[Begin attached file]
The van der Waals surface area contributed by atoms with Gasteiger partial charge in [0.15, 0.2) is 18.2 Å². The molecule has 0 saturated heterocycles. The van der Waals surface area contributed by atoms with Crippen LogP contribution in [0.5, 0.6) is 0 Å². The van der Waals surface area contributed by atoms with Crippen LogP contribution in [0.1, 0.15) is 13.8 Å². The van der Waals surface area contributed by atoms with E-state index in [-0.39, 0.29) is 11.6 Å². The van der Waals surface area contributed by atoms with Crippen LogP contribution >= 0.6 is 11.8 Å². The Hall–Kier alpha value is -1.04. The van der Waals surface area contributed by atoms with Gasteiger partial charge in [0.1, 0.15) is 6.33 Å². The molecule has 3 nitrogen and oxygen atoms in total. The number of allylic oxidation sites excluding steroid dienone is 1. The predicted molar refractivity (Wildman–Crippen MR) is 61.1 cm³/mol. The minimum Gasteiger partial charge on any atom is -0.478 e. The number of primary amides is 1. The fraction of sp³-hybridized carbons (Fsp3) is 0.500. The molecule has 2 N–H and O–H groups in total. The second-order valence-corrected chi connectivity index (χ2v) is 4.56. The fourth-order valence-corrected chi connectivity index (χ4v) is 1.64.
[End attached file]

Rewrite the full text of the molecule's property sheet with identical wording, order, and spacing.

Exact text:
The van der Waals surface area contributed by atoms with Gasteiger partial charge in [0.15, 0.2) is 18.2 Å². The molecule has 0 saturated heterocycles. The van der Waals surface area contributed by atoms with Crippen LogP contribution in [0.5, 0.6) is 0 Å². The van der Waals surface area contributed by atoms with Crippen LogP contribution in [0.1, 0.15) is 13.8 Å². The van der Waals surface area contributed by atoms with E-state index in [-0.39, 0.29) is 11.6 Å². The van der Waals surface area contributed by atoms with Crippen LogP contribution >= 0.6 is 11.8 Å². The Hall–Kier alpha value is -1.04. The van der Waals surface area contributed by atoms with Gasteiger partial charge in [0.1, 0.15) is 6.33 Å². The molecule has 3 nitrogen and oxygen atoms in total. The number of allylic oxidation sites excluding steroid dienone is 1. The predicted molar refractivity (Wildman–Crippen MR) is 61.1 cm³/mol. The minimum Gasteiger partial charge on any atom is -0.478 e. The number of primary amides is 1. The fraction of sp³-hybridized carbons (Fsp3) is 0.500. The molecule has 2 N–H and O–H groups in total. The second-order valence-corrected chi connectivity index (χ2v) is 4.56. The fourth-order valence-corrected chi connectivity index (χ4v) is 1.64.